On Saturday, NASA's Upper Atmosphere Research Satellite (UARS) crash landed at approximately 12AM Eastern time. The location, NASA confirmed, is in a general area in the Southern hemisphere away from any major lands. To their knowledge, however, there have been no signs of UARS debris located in the predicted geographic region.
The UARS satellite launched its mission in 1991 from the Space Shuttle Discovery. Since its departure, NASA had been tracking movement of the UARS closely and predicted its fall to be September, but the crash landing site was completely beyond their calculations.
Although there have never been cases of space material injuring people, this raises concerns globally. Most parts of the 6.2 ton satellite are said to have disintegrated upon re-entry into Earth's atmosphere, but it's probable that a remaining 1,200 pounds of material made it through. Since those components are no longer functioning, it's not likely to be of any harm to its surroundings.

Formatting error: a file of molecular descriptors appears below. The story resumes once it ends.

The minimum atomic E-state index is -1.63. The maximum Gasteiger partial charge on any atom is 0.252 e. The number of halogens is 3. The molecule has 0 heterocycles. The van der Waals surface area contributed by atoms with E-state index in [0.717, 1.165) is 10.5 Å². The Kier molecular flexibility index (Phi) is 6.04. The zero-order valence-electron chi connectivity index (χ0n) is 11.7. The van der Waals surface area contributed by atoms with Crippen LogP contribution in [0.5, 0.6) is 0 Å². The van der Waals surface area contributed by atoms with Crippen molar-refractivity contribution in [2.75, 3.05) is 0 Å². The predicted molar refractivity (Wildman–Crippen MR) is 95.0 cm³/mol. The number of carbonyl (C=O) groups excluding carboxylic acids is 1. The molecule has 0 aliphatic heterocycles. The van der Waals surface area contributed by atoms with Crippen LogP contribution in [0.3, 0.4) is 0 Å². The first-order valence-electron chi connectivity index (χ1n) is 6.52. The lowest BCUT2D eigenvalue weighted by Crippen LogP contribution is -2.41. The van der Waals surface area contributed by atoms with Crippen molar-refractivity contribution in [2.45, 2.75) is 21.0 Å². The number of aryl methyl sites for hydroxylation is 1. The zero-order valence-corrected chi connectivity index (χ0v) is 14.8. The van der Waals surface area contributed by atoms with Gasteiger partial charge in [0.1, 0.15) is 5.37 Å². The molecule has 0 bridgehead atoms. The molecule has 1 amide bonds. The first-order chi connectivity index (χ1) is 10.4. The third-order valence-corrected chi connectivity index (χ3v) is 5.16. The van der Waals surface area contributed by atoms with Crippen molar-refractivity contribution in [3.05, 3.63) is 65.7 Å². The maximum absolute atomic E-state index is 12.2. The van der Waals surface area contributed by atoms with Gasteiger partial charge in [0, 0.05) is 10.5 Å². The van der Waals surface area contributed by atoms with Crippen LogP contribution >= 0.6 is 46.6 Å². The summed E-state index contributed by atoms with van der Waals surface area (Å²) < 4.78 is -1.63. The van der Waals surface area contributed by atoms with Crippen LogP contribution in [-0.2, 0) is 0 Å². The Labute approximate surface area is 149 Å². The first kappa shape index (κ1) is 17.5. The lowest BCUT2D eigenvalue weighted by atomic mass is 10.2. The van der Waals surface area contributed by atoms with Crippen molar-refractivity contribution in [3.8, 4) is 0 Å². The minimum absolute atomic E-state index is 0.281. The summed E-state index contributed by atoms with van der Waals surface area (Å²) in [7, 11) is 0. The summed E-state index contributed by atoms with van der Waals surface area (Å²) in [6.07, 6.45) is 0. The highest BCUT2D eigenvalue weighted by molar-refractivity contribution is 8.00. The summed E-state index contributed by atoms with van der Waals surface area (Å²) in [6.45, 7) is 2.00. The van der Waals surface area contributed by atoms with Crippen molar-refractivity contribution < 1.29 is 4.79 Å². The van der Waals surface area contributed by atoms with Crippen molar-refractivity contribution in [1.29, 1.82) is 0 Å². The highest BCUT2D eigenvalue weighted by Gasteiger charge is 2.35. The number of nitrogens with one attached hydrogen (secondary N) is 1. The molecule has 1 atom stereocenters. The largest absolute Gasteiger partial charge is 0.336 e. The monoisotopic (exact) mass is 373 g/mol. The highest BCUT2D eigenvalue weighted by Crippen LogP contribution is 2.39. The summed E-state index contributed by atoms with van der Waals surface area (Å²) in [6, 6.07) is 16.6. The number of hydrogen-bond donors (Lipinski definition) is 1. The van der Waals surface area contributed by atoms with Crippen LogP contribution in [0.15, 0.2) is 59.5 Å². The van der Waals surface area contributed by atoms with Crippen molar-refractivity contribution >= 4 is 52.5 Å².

According to NASA, the UARS multi-instrumented satellite gave us a better understanding of photochemistry. Over the years, its collected data is creating a record for key chemicals in the atmosphere. Moreover, the UARS played a huge role in providing data on how much light comes through the sun's UV and visible wavelengths. The 20-year-old satellite's scientific life extended until 2005.
Many hoax videos have already circulated, but the official word is found on NASA's webpage on the UARS. If necessary, updates will continue to be posted there as they come. In other news, another spacecraft is also set to fall to Earth in the next month. The German space agency has confirmed that the ROSAT X-Ray telescope is said to descend this November.